|There will be no real recovery
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No recovery...not without 'hitting bottom'.
The Dow continues its bounce. Up another 114 points yesterday.
Gold dropped another $18...Mr. Market, working his devious magic...scaring away the Johnny-come-latelies...putting the fear of God into the rest of us.
Hazarding a guess, the price of gold has about another $100 to fall. Then, it will probably rebound a bit...as the serious money takes advantage of the opportunity.
But the fireworks in the gold market are still, probably, far ahead. You'll hear the explosions when consumer prices begin to rise. And that won't happen for a while.
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And here is where the story gets very interesting...and hard to follow. The bond market has turned. This will push the economy into a deeper funk. But it could be years before the new trend is firmly established. We remember the last turn...in the early '80s. Paul Volcker announced it in 1979. But it was almost 4 years later before investors fully absorbed the news.
In the meantime, there is no pressure on consumer prices...because there is no real recovery. The news media was confused on the subject yesterday. Some sources reported big improvement in various leading and trailing indicators. Others focused on the fact that GDP growth in the first quarter was weaker than expected. You can believe anything you want.
But on this we are certain: there will be no real recovery.
We are unsure of practically everything. Ask us our phone number...we will hesitate and check twice. Ask us who won WWI...we will have a whole barge-load of equivocations. Ask us which way the stock market is going...we will chuckle.
But ask us about a recovery and we have a ready answer: there will be none.
Why? How can we be so sure?
A recovery needs something solid to recover to. And the period 2003-2007 was just the opposite. It was the feverish end to a long ailment that has plagued the US economy since the early '80s. That was when America's economy shifted from real growth to phony, debt-driven pseudo growth. Before then the ratio of debt to GDP had been about 150% for decades. Americans went about their business...saving...borrowing...spending...creating...producing in a reasonable way. Growth came from where it was supposed to come from - increases in productivity which were shared between workers, lenders, investors and businesses.
Then the confluence of a number of strange things sent debt levels soaring...
...America was lucky enough to have the world's reserve currency in an age of paper money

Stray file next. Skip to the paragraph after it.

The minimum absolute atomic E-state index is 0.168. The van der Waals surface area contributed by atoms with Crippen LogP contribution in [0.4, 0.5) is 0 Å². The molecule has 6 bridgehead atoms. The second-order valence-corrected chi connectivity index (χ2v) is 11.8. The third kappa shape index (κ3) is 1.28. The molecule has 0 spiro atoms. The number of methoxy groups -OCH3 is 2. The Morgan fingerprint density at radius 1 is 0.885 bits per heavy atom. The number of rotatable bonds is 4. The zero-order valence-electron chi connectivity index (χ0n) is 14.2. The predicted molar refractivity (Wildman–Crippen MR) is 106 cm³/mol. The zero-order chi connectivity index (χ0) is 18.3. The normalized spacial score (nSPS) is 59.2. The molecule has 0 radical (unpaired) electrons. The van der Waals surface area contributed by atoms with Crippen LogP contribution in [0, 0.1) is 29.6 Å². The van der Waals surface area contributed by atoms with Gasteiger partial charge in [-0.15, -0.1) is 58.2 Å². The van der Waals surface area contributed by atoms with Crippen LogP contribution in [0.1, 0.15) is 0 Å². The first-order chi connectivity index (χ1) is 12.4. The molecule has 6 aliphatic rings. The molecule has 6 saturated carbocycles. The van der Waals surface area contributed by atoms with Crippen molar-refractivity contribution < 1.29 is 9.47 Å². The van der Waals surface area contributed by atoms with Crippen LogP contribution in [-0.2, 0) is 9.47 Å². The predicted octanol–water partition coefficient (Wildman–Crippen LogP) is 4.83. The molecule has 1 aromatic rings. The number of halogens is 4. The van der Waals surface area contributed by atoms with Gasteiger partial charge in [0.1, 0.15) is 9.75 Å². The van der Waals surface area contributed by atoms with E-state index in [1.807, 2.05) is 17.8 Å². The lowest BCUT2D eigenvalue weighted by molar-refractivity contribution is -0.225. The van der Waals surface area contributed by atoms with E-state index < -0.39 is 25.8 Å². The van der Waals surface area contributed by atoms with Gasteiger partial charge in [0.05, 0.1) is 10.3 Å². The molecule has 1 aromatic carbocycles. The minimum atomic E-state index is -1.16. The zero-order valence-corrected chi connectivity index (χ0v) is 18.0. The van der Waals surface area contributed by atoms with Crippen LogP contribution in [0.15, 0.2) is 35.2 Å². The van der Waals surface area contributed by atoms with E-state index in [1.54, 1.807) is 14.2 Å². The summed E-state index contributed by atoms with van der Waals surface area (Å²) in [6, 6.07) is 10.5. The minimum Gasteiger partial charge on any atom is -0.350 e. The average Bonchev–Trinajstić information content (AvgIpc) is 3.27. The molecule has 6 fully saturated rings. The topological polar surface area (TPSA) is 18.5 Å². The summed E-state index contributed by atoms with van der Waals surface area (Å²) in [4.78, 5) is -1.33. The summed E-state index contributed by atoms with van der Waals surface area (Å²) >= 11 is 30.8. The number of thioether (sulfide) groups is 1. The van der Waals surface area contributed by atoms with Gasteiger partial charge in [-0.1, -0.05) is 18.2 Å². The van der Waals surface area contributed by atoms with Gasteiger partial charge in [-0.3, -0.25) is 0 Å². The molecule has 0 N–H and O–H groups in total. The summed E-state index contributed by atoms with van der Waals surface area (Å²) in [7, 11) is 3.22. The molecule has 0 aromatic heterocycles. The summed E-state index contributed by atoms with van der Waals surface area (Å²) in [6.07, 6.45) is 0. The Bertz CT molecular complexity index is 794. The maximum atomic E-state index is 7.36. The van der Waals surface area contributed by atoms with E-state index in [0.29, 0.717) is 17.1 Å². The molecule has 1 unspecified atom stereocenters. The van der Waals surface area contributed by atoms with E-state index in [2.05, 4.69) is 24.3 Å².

...the Chinese produced things cheaper than Americans. Walmart pushed down prices further
...the Reagan administration decided that 'deficits don't matter'
...and the financial industry found innovative ways to package and sell debt
As a result, debt-to-GDP levels rose to 300% by the end of the century...and then to 360% by 2007.
This extra debt changed the NATURE of the economy. It was no longer an economy that grew by producing things; henceforth, it was an economy that required larger and larger injections of debt to get high.
In 2007-2008 subprime lenders got the shakes and it was over. At least, for them. In a matter of hours, the feds appeared on the scene with stronger drugs. They've been trying to relive that glorious 'first toke' experience ever since.
And they're still at it. Today's Financial Times:
"Fed big-hitters seek to quash QE fears."
What? Investors are afraid the Fed might stop delivering the drugs. They needn't worry. Those fears are "out of sync" with current Fed thinking, said "two senior Federal Reserve officials."
The drug addiction analogy has been widely used to describe the situation. Like any analogy, it has its limitations and its dangers. But there is one element of it that has been widely ignored.
We spent some time with a psychologist recently. There's as much voodoo in psychology as there is in economics. Still, there are things one trade can learn from the other.
"Drug addicts rarely just decide to recover," said our friend, a family therapist.
"They have to hit bottom first," she replied. "And that can be a very long way down."
The feds are not even trying to help the economy overcome its addiction to cheap credit. Instead, like a sleazy therapist, they want to keep it in expensive and ineffective therapy. Running a rehab clinic can be a good business, especially if the patients never recover. Patients are never allowed to hit bottom. And the quacks keep transferring more and more wealth and power to themselves and their friends.
But like drugs, you can't increase the dosage forever. An economy that depends on ever greater hits of credit is an economy destined to blow up. Then and only then can a real 'recovery' begin. But it will not be a recovery to the feverish credit bubble of the '03 - '07 period. It will be something very different.
Bill Bonner is the President & Founder of Agora Inc, an international publisher of financial and special interest books and newsletters.
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